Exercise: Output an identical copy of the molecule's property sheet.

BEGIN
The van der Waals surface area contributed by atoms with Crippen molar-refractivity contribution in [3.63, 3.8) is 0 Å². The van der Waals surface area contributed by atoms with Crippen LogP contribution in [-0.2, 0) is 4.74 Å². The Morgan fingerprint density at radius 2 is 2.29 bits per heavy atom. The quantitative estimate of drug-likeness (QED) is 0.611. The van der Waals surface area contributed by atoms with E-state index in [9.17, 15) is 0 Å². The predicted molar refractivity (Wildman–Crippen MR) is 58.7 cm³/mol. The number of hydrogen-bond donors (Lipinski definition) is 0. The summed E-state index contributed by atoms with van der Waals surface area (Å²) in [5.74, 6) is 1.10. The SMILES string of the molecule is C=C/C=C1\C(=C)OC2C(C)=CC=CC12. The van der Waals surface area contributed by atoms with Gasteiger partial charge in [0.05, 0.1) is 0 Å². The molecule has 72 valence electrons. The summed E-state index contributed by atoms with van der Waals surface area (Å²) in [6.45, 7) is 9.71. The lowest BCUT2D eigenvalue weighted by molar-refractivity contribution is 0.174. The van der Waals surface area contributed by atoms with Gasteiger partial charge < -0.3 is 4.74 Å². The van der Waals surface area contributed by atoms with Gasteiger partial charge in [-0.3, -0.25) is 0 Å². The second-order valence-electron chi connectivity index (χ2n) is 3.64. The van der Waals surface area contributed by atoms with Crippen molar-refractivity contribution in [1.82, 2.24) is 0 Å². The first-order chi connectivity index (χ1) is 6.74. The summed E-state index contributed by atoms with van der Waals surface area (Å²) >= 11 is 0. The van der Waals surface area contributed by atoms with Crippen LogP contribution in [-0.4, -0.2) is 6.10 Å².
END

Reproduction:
The van der Waals surface area contributed by atoms with Crippen molar-refractivity contribution in [3.63, 3.8) is 0 Å². The van der Waals surface area contributed by atoms with Crippen LogP contribution in [-0.2, 0) is 4.74 Å². The Morgan fingerprint density at radius 2 is 2.29 bits per heavy atom. The quantitative estimate of drug-likeness (QED) is 0.611. The van der Waals surface area contributed by atoms with E-state index in [9.17, 15) is 0 Å². The predicted molar refractivity (Wildman–Crippen MR) is 58.7 cm³/mol. The number of hydrogen-bond donors (Lipinski definition) is 0. The summed E-state index contributed by atoms with van der Waals surface area (Å²) in [5.74, 6) is 1.10. The SMILES string of the molecule is C=C/C=C1\C(=C)OC2C(C)=CC=CC12. The van der Waals surface area contributed by atoms with Gasteiger partial charge in [0.05, 0.1) is 0 Å². The molecule has 72 valence electrons. The summed E-state index contributed by atoms with van der Waals surface area (Å²) in [6.45, 7) is 9.71. The lowest BCUT2D eigenvalue weighted by molar-refractivity contribution is 0.174. The van der Waals surface area contributed by atoms with Gasteiger partial charge < -0.3 is 4.74 Å². The van der Waals surface area contributed by atoms with Gasteiger partial charge in [-0.3, -0.25) is 0 Å². The second-order valence-electron chi connectivity index (χ2n) is 3.64. The van der Waals surface area contributed by atoms with Crippen molar-refractivity contribution in [1.82, 2.24) is 0 Å². The first-order chi connectivity index (χ1) is 6.74. The summed E-state index contributed by atoms with van der Waals surface area (Å²) >= 11 is 0. The van der Waals surface area contributed by atoms with Crippen LogP contribution in [-0.4, -0.2) is 6.10 Å².